THERE’S been a substantial decline in price premiums seen for Angus feeder cattle over equivalent flatback feeders in recent weeks.
While the narrowing trend has been taking place gradually for much of the past six months, it has intensified since early August.
Beef Central first wrote about the decline in Angus feeder premiums in this grainfed trading budget report back on 3 August.
Two key factors are coming into play, supply chain contacts are telling Beef Central:
- There’s been a sharp rise in turnoff in large cattle-producing (mostly Angus) regions in NSW, as pasture conditions continue to deteriorate sharply, and
- International demand for better quality, more expensive grainfed beef (including Angus brands) remains flaccid, with cold storage stocks continuing to build-up, both in Australia and overseas
Supporting this beef ‘backlog’ claim is the fact that some large Australian feedlots are currently 20-80 days ‘long’ on cattle (fed beyond their intended feed duration), because of the blockage of beef in the system.
“Feedlot cattle in a ‘holding pattern’ like this inevitably decline in weightgain performance, can get over-fat, and you are basically just burning feed,” one large supply chain manager said.
Feedlot books filling ‘in a matter of days’
This week’s Angus and flatback feeder pricing in northern and southern regions is becoming a little harder to define, because a host of feedlots across Eastern Australia have in fact now closed their books, having filled their requirements ‘in a few days’ for intakes until well into September.
“The shift happened in no-time,” one prominent cattle market observer said this morning.
One company strongly oriented towards Angus issued its feeder grid mid-last week at 365c/kg, and filled its requirement until early September within two days. On Friday afternoon, there were 100 messages (producer inquiries about supply) on the voicemail.
Given the response since its grid withdrawal, the price would now be ‘considerably less’ than 365c/kg, a company contact said.
“I’d put the market for Angus feeders today at no more than 340c/kg, but its hard to peg, because so many feedlot offers have now been withdrawn,” he said.
“Earlier, everyone was getting used to Angus heavy feeder prices around 370c/kg, and we thought it might push back towards 400c,” he said. “Instead, the opposite has happened.”
“The market has now gone from 580c/kg back in October last year to today’s prices, well over $2/kg less. Even three months ago there was still Angus feeders booked at 440-460c.”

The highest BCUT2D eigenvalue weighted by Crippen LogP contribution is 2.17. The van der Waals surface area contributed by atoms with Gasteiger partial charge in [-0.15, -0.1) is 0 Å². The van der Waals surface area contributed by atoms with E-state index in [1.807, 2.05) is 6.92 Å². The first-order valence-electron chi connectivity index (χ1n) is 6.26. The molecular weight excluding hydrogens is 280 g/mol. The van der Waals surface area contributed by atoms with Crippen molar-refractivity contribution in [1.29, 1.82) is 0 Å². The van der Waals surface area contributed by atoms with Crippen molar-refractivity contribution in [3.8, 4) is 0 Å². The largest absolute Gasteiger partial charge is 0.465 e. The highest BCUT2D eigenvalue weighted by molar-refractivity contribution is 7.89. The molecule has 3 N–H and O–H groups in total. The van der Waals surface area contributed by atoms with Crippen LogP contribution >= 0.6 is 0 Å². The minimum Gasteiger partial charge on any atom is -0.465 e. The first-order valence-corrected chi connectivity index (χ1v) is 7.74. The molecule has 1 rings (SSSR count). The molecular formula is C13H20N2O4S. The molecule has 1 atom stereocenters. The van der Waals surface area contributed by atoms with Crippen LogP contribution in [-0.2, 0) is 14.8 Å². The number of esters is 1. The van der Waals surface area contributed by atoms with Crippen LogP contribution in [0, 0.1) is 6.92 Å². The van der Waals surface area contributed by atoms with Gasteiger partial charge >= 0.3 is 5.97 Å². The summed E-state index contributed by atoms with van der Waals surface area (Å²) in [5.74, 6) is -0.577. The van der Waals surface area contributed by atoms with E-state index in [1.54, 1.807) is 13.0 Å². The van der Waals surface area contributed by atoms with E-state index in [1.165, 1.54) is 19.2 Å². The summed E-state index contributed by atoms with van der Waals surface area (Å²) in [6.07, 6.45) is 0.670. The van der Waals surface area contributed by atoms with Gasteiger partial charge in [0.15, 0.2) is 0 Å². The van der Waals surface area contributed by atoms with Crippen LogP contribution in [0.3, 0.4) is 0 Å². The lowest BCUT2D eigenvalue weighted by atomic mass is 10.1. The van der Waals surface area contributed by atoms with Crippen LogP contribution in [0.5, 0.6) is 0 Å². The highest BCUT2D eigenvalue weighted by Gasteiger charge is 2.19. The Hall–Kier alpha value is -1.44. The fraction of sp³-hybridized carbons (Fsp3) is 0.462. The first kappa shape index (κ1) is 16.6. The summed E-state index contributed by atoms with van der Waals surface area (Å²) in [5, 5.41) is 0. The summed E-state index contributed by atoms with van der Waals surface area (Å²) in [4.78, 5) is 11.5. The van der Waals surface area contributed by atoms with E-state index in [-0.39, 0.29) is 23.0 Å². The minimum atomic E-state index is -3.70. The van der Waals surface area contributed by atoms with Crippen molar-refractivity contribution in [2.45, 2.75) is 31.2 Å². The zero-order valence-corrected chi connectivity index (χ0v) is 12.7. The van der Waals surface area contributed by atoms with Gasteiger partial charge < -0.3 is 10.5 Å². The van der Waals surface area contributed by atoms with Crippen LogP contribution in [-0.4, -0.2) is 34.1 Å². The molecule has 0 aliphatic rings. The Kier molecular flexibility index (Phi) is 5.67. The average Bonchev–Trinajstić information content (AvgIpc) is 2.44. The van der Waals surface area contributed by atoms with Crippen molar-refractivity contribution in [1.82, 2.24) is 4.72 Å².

“We went into that dry period during July in Central NSW, and a lot of Angus steers got pushed onto the market back then. Now, a lot of other NSW cropping country is near the end of its run, and more feeders are coming forward as weightgain in the paddock starts to slow.”
“It’s possible the reverse in Queensland, where many still have a big body of dry feed. That possibly helps explain why the dip in Angus feeder prices (mostly produced in NSW) has been more severe than for crossbred or flatback types (more common in QLD).”
“The other factor is consumer spending worldwide is now very constrained. We’ve cooked our beef consumer with high prices, to some extent – and they are no longer prepared to bear such high prices on beef, being happy to accept a cheaper option,” one large grainfed beef supply chain contact said.
One contact suggested the Angus premium over flatbacks in today’s market was probably only 25-35c/kg in some parts of the country.
Another of the country’s largest Angus feeders still had 365c/kg for its southern feedyards early last week, but has now stopped quoting altogether due to the rush in supply. In Queensland feedyards, some quotes last week were as low as 335-350c for Angus steers.
Among them, a large grainfed processor/lotfeeder operator has offers showing just a 10c premium for Angus this week in its Queensland yards – 345c versus 335c for flatbacks. In the company’s southern grainfed business, the differential is a little greater – 345c versus 320c for non-Angus flatback types.
“There’s very dry conditions now across large parts of NSW, where there are a lot of Angus, and those feeder cattle are the types that producers are unloading in increasing numbers this month,” a company spokesman said.
“But it’s been a long time since the Angus premium has been this low. It looks like an element of panic has set in,” he said.
“The only thing that’s likely to change the current market sentiment situation is widespread rain.”
We asked AuctionsPlus to generate the graph below, showing Angus versus other breeds (excluding Wagyu) for feeders +400kg being sold on the digital marketing platform over the past 12 months.
The graph, current to last Friday’s sale, clearly shows the recent trend described above. In fact Angus last week sold at cheaper rates than other feeders. Worth noting, by far the largest portion of Australian feeder cattle are bought out of the paddock, rather than via saleyard or AuctionsPlus.
History show big premiums
In general terms, Angus feeder premiums over flatback feeders have typically been around 40-50c/kg over the past few years, but boomed to as much as 100c/kg in May last year (see earlier report) during the post-drought recovery period.
The underlying reason for premiums for Angus feeders over flatbacks is not just marbling performance, but also the proliferation of ‘Angus’ brand programs within many grainfed beef supply chains, in an effort to escape the 100-day ‘commodity beef’ tag (see earlier story).
A good indication of spectacular decline in all feeder cattle prices this year was seen in the annual turnoff of Kindee steers through Roma saleyards in late June. The 700 Angus crossbred weaner steers offered this year averaged 360c/kg. Last year the same steers made around 520c/kg, and the year before, 560c.